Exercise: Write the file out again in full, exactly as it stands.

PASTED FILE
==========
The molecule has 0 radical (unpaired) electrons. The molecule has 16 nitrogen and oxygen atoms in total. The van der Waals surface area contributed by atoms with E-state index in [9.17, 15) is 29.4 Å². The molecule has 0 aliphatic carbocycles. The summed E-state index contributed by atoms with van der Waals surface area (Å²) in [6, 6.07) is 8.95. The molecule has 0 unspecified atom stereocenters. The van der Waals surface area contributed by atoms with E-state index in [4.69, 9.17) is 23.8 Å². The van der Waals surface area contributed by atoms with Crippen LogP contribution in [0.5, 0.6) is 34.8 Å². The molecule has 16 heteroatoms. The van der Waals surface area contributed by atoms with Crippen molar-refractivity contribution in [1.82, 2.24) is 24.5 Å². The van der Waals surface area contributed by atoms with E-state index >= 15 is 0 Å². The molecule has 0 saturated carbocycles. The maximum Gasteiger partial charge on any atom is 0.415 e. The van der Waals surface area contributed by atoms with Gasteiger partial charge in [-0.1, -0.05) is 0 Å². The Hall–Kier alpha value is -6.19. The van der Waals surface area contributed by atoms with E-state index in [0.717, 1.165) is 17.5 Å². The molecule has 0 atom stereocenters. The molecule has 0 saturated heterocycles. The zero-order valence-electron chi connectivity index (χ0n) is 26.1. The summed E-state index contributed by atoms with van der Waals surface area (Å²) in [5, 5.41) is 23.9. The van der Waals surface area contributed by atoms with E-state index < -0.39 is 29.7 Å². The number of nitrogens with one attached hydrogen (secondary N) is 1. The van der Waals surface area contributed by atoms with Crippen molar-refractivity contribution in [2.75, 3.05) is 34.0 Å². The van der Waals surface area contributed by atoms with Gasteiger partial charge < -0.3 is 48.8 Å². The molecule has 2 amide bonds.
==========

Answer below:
The molecule has 0 radical (unpaired) electrons. The molecule has 16 nitrogen and oxygen atoms in total. The van der Waals surface area contributed by atoms with E-state index in [9.17, 15) is 29.4 Å². The molecule has 0 aliphatic carbocycles. The summed E-state index contributed by atoms with van der Waals surface area (Å²) in [6, 6.07) is 8.95. The molecule has 0 unspecified atom stereocenters. The van der Waals surface area contributed by atoms with E-state index in [4.69, 9.17) is 23.8 Å². The van der Waals surface area contributed by atoms with Crippen LogP contribution in [0.5, 0.6) is 34.8 Å². The molecule has 16 heteroatoms. The van der Waals surface area contributed by atoms with Crippen molar-refractivity contribution in [1.82, 2.24) is 24.5 Å². The van der Waals surface area contributed by atoms with E-state index >= 15 is 0 Å². The molecule has 0 saturated carbocycles. The maximum Gasteiger partial charge on any atom is 0.415 e. The van der Waals surface area contributed by atoms with Gasteiger partial charge in [-0.1, -0.05) is 0 Å². The Hall–Kier alpha value is -6.19. The van der Waals surface area contributed by atoms with E-state index in [0.717, 1.165) is 17.5 Å². The molecule has 0 atom stereocenters. The molecule has 0 saturated heterocycles. The zero-order valence-electron chi connectivity index (χ0n) is 26.1. The summed E-state index contributed by atoms with van der Waals surface area (Å²) in [5, 5.41) is 23.9. The van der Waals surface area contributed by atoms with E-state index < -0.39 is 29.7 Å². The number of nitrogens with one attached hydrogen (secondary N) is 1. The van der Waals surface area contributed by atoms with Crippen molar-refractivity contribution in [2.75, 3.05) is 34.0 Å². The van der Waals surface area contributed by atoms with Gasteiger partial charge < -0.3 is 48.8 Å². The molecule has 2 amide bonds.